Allosteric modulation of the human cannabinoid-1 receptor: negative modulators, positive modulators, and biased agonists

UNCG Author/Contributor (non-UNCG co-authors, if there are any, appear on document)
Derek M. Shore (Creator)
The University of North Carolina at Greensboro (UNCG )
Web Site:
Patricia Reggio

Abstract: The human cannabinoid-1 (CB1) receptor is a Class A, rhodopsin-like G protein-coupled receptor (GPCR). CB1 is found primarily in the central nervous system (CNS) where it participates in the regulation of neuronal activity; consequently, it is not surprising that this receptor has been implicated in numerous pathologies, including Alzheimer's disease, cancer, obesity, and pain. Unfortunately, many attempts at therapeutically targeting CB1 have failed, due to unacceptable CNS-related side effects; specifically, attempts to target CB1's orthosteric binding site (i.e. the primary binding site of endogenous, non-allosteric ligands) have been unsuccessful. These failures may be due to problems involving receptor subtype selectivity, a lack of functional selectivity, as well as a pathological interference with basal signaling. The ultimate goal of this research is to expand our understanding of CB1 signal transduction, at a molecular level, and to employ this knowledge in the development of CB1-based drug therapies. In pursuing this goal, we have used computational methods together with mutagenesis, synthesis, and pharmacological studies. The results of this work are presented here in four chapters, with each chapter acting as a foundation for subsequent investigation. In Chapter 1, we present results involving the importance of CB1's extracellular (EC) loops to its G protein-mediated signaling. Specifically, these results suggest that an ionic interaction between Lys-373 (of the EC-3 loop) and D2.63176 is important for G protein-mediated signaling. Our computational results suggest this salt bridge is important because it promotes an active conformation of the EC-3 loop, such that the EC-3 loop is pulled across the top of the receptor, `tethering' the EC-3 loop and transmembrane helix (TMH) 2. In addition, we report results that suggest that the EC-2 loop moves down (into the transmembrane core) upon activation. In Chapter 2, we report the binding site and mechanism of action of the negative CB1 allosteric modulator ORG27569. This compound has the paradoxical effects of increasing the equilibrium binding of CP55,940 (an orthosteric agonist), while at the same time antagonizing its G protein-mediated signaling. When applied alone, ORG27569 acts as an inverse agonist of G protein-mediated signaling, as well as an agonist of the ERK signaling pathway. Our results suggest that ORG27569 binds in the TMH3/6/7 region of CB1 (extending extracellularly), and promotes an intermediate conformation of CB1. In addition, ORG27569 may antagonize the G protein-mediated signaling of CP55,940 by sterically blocking conformational changes of the EC-2 and EC-3 loops, as well as by packing tightly against TMH6. We also reported that ORG27569's inverse agonism is dependent upon the formation of a hydrogen bond between its piperidine nitrogen and K3.28192. In Chapter 3, we use our model of ORG27569 docked at CB1 (in the presence of CP55,940) to design, synthesize, and characterize four analogs of ORG27569. These compounds were designed using three different strategies: 1) to form a new hydrogen bond between the analog(s) and D6.58366; 2) to form a new aromatic stack between the analog(s) an F3.25189; and 3) to test steric packing between the analog(s) and TMH6/7. The experimental results revealed that these four compounds have a unique and rich pharmacological profile. The analog PHR018 is a more efficacious negative allosteric modulator than ORG27569 (whereas PHR017 is a less efficacious modulator). The analog PHR016 is a `classical' allosteric modulator (i.e. an allosteric modulator that only affects the binding/signaling of an orthosteric ligand, with no functional effects when applied alone); PHR016's sole functional effect is to antagonize the G protein-mediated signaling of CP55,940. Finally, the analog PHR019 was observed to be a completely biased agonist for CB1 ERK signaling. To our knowledge, PHR019 is the only completely biased agonist for the ERK signaling pathway that targets a GPCR. In addition, none of these analogs acted as inverse agonists of G protein-mediated signaling. Altogether, these results suggest the remarkable therapeutic potential of CB1 allosteric-based therapies, due to the analogs' unprecedented level of functional control, as well the analogs' noninterference with basal G protein-mediated signaling. In Chapter 4, we report the binding site and mechanism of action of lipoxin A4, a positive allosteric modulator of CB1. Specifically, we used the Forced-Biased Metropolis Monte Carlo simulated annealing method (MMC), Glide docking studies, as well as molecular dynamics to identify lipoxin A4's binding site at CB1. These results suggest that lipoxin A4 binds in the TMH3/6/7 region of CB1, extending extracellularly. Unlike ORG27569 (which sterically blocks conformational changes of the EC loops), lipoxin A4 forms several electrostatic interactions with the EC loops. By forming these interactions, lipoxin A4 promotes an active conformation of the EC-3 (and EC-2) loops, thereby stabilizing an active conformation of CB1. Together, these results describe important conformational changes in the extracellular region of CB1, the binding site and mechanism of action of ORG27569, the development of unique ORG27569 analogs (including a biased agonist of the ERK pathway), and finally the binding site and mechanism of action of the positive allosteric modulator, lipoxin A4. Hopefully, this work (and future studies) will aid in the development of new therapies that target CB1.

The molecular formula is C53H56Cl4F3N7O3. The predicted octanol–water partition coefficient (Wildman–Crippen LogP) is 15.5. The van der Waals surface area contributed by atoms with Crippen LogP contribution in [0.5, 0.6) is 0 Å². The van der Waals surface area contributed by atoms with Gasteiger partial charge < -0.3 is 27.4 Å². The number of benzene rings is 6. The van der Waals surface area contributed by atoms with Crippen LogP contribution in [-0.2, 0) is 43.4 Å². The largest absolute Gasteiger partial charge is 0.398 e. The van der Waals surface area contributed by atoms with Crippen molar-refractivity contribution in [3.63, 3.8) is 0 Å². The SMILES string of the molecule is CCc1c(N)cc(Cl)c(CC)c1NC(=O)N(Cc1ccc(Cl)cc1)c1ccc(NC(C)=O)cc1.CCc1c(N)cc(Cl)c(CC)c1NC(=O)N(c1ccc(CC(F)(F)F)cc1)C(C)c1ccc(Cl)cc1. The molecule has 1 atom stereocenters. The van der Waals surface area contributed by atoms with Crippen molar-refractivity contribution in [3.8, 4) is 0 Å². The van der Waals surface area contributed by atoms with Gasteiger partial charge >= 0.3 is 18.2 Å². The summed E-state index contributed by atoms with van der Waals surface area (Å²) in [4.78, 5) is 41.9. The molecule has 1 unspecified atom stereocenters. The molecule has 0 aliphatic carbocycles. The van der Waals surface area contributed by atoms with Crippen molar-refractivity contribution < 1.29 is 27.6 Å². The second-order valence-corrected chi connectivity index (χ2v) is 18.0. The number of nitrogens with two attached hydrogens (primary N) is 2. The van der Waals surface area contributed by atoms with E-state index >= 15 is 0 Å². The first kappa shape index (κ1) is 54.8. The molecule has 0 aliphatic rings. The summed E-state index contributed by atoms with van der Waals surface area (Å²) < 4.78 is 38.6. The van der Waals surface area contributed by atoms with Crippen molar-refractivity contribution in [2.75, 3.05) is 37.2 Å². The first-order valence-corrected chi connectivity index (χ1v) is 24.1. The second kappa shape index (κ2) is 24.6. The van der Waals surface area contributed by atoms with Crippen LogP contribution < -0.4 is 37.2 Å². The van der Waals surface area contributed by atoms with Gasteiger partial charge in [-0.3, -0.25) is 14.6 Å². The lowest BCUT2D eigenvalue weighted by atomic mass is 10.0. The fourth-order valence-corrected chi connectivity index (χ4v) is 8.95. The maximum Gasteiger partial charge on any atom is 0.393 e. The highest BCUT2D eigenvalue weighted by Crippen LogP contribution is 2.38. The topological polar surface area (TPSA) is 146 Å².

Additional Information

Language: English
Date: 2014
Allosteric modulation, Biased agonist, Cannabinoid receptor, Drug design, G protein-coupled receptor, Molecular modeling
Cannabinoids $x Receptors
Cannabinoids $x Physiological effect
Cannabinoids $x Therapeutic use
Molecules $x Models
Drugs $x Design